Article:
The specific answer linked to in the question references a short story by a named author, and points to where it can be found, but does not really describe the solution used by that author, short of a brief mention that the specific solution is not explicitly discussed in the work in question.
That is effectively what we already consider an outgrowth of link-only answers, and besides the network-wide consensus that link-only answers are not answers, those have been discussed here previously in the specific context of Worldbuilding SE.
The consensus there is essentially (but do follow the links for a more in-depth discussion) that such answers are not answers. Because they are not answers, if they are posted as answers, they should be deleted. A diamond moderator can choose to convert a non-answer answer to a comment, but don't fret it if a moderator isn't around.
Consequently, in a case like this, you would (depending on your reputation) most likely pick either Recommend Deletion or Delete.
Also, if you don't know what to do with a post you are reviewing, never be afraid to click Skip. In the review queues, "Skip" literally means "I don't know what to do with this post". Clicking Skip is never the wrong choice. It might be a suboptimal choice, but you will be leaving making an actual choice to those in the community who feel more confident about what to do with the post in question. It's better to click Skip than to click Looks OK if you are uncertain. Heck, I've had a diamond right here on Worldbuilding, and I've been close to being elected moderator twice, and I end up clicking Skip in review queues more often than I really care to admit, for a wide variety of reasons.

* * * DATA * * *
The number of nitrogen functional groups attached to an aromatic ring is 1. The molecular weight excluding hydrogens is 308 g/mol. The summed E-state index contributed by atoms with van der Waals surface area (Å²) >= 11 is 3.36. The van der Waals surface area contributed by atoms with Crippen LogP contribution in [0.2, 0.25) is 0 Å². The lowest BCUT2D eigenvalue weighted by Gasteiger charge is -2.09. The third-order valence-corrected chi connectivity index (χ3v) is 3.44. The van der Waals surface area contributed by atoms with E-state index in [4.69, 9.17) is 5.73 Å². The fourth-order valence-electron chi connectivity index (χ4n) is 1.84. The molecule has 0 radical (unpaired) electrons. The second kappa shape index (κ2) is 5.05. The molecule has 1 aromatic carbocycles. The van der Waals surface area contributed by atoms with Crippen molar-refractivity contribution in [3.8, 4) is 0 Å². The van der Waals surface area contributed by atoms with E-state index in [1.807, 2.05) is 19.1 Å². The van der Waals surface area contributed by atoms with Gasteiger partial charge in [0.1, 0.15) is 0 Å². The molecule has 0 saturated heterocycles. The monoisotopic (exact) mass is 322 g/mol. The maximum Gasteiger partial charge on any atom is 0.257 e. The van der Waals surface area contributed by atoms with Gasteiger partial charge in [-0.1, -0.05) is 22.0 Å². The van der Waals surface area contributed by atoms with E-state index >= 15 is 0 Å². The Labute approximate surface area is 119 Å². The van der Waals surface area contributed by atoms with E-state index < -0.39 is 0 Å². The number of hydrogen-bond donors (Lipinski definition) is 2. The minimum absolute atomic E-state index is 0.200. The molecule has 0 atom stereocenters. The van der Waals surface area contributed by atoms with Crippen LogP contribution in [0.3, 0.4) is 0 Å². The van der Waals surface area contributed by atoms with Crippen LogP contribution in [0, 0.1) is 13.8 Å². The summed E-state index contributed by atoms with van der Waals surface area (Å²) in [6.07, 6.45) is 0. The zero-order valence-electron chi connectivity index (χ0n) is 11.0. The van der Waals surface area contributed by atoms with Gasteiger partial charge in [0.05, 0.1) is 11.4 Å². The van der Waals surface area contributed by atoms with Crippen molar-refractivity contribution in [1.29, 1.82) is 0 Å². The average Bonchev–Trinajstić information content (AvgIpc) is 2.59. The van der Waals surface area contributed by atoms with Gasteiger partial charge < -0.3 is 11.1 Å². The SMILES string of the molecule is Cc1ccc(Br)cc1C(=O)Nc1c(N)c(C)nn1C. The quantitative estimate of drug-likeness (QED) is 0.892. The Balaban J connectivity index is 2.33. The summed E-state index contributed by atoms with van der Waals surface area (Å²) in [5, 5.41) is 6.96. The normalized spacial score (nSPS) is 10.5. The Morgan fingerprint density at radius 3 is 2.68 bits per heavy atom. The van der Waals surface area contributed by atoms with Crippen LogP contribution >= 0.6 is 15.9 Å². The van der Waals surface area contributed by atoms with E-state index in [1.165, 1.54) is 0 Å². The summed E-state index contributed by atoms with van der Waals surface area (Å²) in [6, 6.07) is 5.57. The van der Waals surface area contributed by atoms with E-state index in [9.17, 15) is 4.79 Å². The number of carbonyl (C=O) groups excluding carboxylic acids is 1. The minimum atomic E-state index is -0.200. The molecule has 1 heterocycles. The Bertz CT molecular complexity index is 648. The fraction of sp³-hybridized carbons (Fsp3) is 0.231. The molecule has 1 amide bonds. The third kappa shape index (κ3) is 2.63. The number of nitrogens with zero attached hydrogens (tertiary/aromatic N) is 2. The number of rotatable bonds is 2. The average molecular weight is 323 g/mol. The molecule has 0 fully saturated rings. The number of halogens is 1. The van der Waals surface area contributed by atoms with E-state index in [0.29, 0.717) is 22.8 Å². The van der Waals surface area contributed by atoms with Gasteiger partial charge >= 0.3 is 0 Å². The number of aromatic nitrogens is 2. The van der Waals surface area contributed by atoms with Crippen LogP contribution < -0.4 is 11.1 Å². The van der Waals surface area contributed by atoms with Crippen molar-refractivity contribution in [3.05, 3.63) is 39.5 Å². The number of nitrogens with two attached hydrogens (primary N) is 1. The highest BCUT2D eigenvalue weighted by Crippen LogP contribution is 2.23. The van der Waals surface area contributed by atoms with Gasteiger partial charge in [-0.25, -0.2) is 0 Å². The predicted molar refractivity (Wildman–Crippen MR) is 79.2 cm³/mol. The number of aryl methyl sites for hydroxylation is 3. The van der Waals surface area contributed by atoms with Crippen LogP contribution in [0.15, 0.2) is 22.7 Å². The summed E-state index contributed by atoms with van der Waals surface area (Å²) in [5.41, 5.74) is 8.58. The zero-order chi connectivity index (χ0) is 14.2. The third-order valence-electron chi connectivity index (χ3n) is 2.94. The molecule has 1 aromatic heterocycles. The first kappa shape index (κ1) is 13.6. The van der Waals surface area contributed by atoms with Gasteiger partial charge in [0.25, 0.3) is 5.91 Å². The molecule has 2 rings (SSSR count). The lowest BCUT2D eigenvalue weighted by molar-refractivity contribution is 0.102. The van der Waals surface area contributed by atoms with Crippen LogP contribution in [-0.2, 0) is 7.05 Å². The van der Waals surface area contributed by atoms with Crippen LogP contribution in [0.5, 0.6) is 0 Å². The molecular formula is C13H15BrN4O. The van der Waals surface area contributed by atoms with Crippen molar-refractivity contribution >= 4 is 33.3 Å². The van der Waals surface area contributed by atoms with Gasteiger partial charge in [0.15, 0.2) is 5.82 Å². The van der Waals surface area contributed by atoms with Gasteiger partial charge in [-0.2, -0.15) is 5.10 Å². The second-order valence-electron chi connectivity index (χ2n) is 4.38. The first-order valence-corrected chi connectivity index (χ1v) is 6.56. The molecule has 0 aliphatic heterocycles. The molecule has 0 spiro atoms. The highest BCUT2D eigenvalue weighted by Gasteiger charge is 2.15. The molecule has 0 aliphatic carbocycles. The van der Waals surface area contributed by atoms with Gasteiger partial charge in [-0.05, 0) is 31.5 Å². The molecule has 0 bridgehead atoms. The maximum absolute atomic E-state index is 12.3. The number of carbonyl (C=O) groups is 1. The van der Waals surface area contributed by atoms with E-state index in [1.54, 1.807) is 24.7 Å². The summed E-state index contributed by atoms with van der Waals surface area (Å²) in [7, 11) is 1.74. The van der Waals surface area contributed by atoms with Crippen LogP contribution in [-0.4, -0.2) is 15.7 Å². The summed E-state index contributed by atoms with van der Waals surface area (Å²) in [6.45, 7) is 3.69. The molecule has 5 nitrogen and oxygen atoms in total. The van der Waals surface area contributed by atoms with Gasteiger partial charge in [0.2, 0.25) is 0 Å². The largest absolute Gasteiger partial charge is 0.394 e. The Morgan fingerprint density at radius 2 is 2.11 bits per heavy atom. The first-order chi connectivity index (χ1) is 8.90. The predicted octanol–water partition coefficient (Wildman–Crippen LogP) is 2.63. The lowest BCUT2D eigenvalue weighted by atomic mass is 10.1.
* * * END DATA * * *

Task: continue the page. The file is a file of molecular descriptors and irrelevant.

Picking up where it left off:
It's worth keeping in mind that except for diamond moderators, delete votes are just that, votes. It takes at least a few delete votes to actually delete a post, and the number of delete votes needed to delete a post grows with things like the net score of the post in question. So no matter what you do, unless you have a diamond attached to your name here, it won't be only you who delete a post.
And of course, deletes in the Stack Exchange model are soft deletes; the post will remain viewable to high reputation users, who are able to vote to undelete, or flag for moderator attention, if they feel it shouldn't have been deleted.
The person who wrote a post which has been deleted can access it relatively easily for a while by going to their profile, following the tab link to either questions or answers, and at the bottom of that page following the link to deleted recent questions or deleted recent answers, as appropriate. They are then able to edit it to bring it in line with the site's standards, after which they can either flag it for moderator attention or simply bring it up e.g. in chat to draw attention to it and hopefully have it undeleted, or failing that, at least receive further advice on how the post needs to be improved before it can be undeleted.